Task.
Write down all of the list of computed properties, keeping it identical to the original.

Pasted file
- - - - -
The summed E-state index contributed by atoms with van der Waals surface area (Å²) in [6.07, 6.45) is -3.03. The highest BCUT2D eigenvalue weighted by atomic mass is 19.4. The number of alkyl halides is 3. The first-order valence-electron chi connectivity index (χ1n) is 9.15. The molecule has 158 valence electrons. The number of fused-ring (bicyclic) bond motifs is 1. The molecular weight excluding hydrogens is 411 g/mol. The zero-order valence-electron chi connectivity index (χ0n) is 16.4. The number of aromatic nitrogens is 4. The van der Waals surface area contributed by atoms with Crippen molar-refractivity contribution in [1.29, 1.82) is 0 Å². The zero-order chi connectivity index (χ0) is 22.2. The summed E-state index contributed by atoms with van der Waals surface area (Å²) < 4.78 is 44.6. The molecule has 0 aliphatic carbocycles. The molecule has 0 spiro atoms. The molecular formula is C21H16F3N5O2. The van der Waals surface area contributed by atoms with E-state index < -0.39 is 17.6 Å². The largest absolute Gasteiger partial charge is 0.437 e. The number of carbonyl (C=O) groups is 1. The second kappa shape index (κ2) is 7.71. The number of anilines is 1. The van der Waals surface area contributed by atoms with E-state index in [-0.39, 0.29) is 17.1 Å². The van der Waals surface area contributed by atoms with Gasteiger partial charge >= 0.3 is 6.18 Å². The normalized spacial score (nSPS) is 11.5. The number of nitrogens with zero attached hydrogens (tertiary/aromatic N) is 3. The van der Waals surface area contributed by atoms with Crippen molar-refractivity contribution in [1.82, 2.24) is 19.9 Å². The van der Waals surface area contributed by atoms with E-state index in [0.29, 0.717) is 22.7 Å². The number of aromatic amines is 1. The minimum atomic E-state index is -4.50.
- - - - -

The summed E-state index contributed by atoms with van der Waals surface area (Å²) in [6.07, 6.45) is -3.03. The highest BCUT2D eigenvalue weighted by atomic mass is 19.4. The number of alkyl halides is 3. The first-order valence-electron chi connectivity index (χ1n) is 9.15. The molecule has 158 valence electrons. The number of fused-ring (bicyclic) bond motifs is 1. The molecular weight excluding hydrogens is 411 g/mol. The zero-order valence-electron chi connectivity index (χ0n) is 16.4. The number of aromatic nitrogens is 4. The van der Waals surface area contributed by atoms with Crippen molar-refractivity contribution in [1.29, 1.82) is 0 Å². The zero-order chi connectivity index (χ0) is 22.2. The summed E-state index contributed by atoms with van der Waals surface area (Å²) < 4.78 is 44.6. The molecule has 0 aliphatic carbocycles. The molecule has 0 spiro atoms. The molecular formula is C21H16F3N5O2. The van der Waals surface area contributed by atoms with E-state index < -0.39 is 17.6 Å². The largest absolute Gasteiger partial charge is 0.437 e. The number of carbonyl (C=O) groups is 1. The second kappa shape index (κ2) is 7.71. The number of anilines is 1. The van der Waals surface area contributed by atoms with E-state index in [-0.39, 0.29) is 17.1 Å². The van der Waals surface area contributed by atoms with Gasteiger partial charge >= 0.3 is 6.18 Å². The normalized spacial score (nSPS) is 11.5. The number of nitrogens with zero attached hydrogens (tertiary/aromatic N) is 3. The van der Waals surface area contributed by atoms with Crippen molar-refractivity contribution in [1.82, 2.24) is 19.9 Å². The van der Waals surface area contributed by atoms with E-state index in [0.29, 0.717) is 22.7 Å². The number of aromatic amines is 1. The minimum atomic E-state index is -4.50.